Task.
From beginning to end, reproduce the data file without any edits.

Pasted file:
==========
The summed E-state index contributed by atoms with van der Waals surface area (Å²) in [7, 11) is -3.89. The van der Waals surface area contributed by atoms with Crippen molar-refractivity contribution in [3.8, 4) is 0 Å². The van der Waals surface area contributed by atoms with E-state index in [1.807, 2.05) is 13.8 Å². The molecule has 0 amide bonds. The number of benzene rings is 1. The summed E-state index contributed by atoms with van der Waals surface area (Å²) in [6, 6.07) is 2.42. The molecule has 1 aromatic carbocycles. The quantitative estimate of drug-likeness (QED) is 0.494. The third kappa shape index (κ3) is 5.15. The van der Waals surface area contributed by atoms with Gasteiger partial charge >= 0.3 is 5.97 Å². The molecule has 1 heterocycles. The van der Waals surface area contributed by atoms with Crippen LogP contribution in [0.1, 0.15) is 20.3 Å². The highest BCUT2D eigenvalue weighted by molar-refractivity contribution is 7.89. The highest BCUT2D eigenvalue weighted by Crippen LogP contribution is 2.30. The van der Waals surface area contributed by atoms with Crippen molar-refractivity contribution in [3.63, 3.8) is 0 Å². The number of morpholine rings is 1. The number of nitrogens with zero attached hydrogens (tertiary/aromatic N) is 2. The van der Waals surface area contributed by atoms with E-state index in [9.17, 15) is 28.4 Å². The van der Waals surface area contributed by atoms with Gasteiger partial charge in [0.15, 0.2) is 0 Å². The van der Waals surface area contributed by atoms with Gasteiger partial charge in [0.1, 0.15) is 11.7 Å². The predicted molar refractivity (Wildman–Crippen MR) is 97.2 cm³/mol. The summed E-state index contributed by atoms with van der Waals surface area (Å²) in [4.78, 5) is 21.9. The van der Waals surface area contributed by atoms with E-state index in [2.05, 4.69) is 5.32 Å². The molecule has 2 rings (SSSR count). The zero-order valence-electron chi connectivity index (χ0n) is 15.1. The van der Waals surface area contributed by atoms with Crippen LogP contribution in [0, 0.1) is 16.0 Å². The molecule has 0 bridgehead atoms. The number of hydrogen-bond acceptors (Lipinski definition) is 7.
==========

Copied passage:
The summed E-state index contributed by atoms with van der Waals surface area (Å²) in [7, 11) is -3.89. The van der Waals surface area contributed by atoms with Crippen molar-refractivity contribution in [3.8, 4) is 0 Å². The van der Waals surface area contributed by atoms with E-state index in [1.807, 2.05) is 13.8 Å². The molecule has 0 amide bonds. The number of benzene rings is 1. The summed E-state index contributed by atoms with van der Waals surface area (Å²) in [6, 6.07) is 2.42. The molecule has 1 aromatic carbocycles. The quantitative estimate of drug-likeness (QED) is 0.494. The third kappa shape index (κ3) is 5.15. The van der Waals surface area contributed by atoms with Gasteiger partial charge >= 0.3 is 5.97 Å². The molecule has 1 heterocycles. The van der Waals surface area contributed by atoms with Crippen LogP contribution in [0.1, 0.15) is 20.3 Å². The highest BCUT2D eigenvalue weighted by molar-refractivity contribution is 7.89. The highest BCUT2D eigenvalue weighted by Crippen LogP contribution is 2.30. The van der Waals surface area contributed by atoms with Crippen molar-refractivity contribution in [3.63, 3.8) is 0 Å². The number of morpholine rings is 1. The number of nitrogens with zero attached hydrogens (tertiary/aromatic N) is 2. The van der Waals surface area contributed by atoms with E-state index in [9.17, 15) is 28.4 Å². The van der Waals surface area contributed by atoms with Gasteiger partial charge in [0.15, 0.2) is 0 Å². The van der Waals surface area contributed by atoms with Gasteiger partial charge in [0.1, 0.15) is 11.7 Å². The predicted molar refractivity (Wildman–Crippen MR) is 97.2 cm³/mol. The summed E-state index contributed by atoms with van der Waals surface area (Å²) in [4.78, 5) is 21.9. The van der Waals surface area contributed by atoms with E-state index in [2.05, 4.69) is 5.32 Å². The molecule has 2 rings (SSSR count). The zero-order valence-electron chi connectivity index (χ0n) is 15.1. The van der Waals surface area contributed by atoms with Crippen LogP contribution in [0, 0.1) is 16.0 Å². The molecule has 0 bridgehead atoms. The number of hydrogen-bond acceptors (Lipinski definition) is 7.